Come see the violence inherent in the system!
You’ve may have seen the famous Monty Python scene from the Quest for the Holy Grail where Dennis shouts that line as King Arthur roughs him up. (If you haven’t the video is in the show notes.) The bit is pretty funny, but also poignant. Because it does often seem the system is inherently violent, doesn’t it?
And it doesn’t matter which system it is. Violence seems to be cross-cultural and even ritualized.
The work of historian, literary critic, and anthropological philosopher René Girard sheds light on this seemingly ubiquitous violence. He work revolves around two ideas – mimetic theory and scapegoat theory.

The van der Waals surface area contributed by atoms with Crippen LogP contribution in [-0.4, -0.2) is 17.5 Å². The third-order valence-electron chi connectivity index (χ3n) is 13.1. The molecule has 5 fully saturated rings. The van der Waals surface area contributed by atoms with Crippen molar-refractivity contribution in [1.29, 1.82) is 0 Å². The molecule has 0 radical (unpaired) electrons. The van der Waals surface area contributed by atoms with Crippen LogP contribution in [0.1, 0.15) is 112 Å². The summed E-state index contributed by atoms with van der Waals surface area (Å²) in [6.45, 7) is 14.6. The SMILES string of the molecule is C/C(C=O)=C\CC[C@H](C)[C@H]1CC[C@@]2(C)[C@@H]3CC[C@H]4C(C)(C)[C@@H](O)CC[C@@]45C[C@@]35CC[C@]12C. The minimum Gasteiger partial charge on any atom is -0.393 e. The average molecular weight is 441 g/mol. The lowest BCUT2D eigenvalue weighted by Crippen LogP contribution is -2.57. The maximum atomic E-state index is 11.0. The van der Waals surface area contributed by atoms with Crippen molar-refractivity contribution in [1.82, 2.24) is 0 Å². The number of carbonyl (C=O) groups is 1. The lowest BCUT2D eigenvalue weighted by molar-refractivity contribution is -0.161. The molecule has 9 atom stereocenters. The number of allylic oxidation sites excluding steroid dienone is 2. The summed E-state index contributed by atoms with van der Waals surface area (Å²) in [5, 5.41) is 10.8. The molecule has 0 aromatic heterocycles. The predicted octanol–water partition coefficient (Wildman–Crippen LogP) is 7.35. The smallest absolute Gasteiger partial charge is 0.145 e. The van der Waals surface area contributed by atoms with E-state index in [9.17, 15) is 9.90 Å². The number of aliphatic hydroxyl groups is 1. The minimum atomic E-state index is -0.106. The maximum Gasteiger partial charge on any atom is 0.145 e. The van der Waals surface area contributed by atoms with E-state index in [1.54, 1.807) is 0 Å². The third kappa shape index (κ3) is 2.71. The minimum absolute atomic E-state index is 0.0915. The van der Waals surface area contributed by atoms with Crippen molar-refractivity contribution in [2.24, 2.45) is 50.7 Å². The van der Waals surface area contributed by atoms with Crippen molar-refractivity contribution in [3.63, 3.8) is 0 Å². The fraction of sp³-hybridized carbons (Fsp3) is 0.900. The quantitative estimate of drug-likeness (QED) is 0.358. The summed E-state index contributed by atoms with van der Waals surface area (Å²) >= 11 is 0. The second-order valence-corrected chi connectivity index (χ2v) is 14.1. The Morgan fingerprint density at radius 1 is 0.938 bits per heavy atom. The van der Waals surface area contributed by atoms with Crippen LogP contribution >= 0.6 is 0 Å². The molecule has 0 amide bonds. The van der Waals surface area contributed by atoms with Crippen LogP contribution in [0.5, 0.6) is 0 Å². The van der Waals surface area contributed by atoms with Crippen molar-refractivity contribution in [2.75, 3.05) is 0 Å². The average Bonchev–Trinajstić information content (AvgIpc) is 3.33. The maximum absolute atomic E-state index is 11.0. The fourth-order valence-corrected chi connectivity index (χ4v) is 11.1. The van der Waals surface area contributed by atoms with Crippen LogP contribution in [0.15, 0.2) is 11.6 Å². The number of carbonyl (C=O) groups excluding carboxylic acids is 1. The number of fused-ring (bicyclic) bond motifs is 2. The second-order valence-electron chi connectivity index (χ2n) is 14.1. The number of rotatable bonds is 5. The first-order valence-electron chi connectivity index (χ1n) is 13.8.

Libertarian entrepreneur, speaker, and writer David Gronoski has studied Girard’s work extensively and applied it to our modern world. As David puts it on A Neighbor’s Choice website, “Jesus offers a way of life not only for personal transformation but also a roadmap for how our neighborhoods and nations should be socially ordered.”
In this episode of the GodArchy podcast, I talk to David about mimetic desire, how that leads to scapegoating, how Jesus breaks the cycle of systemic violence and how we can apply these ideas in our modern world.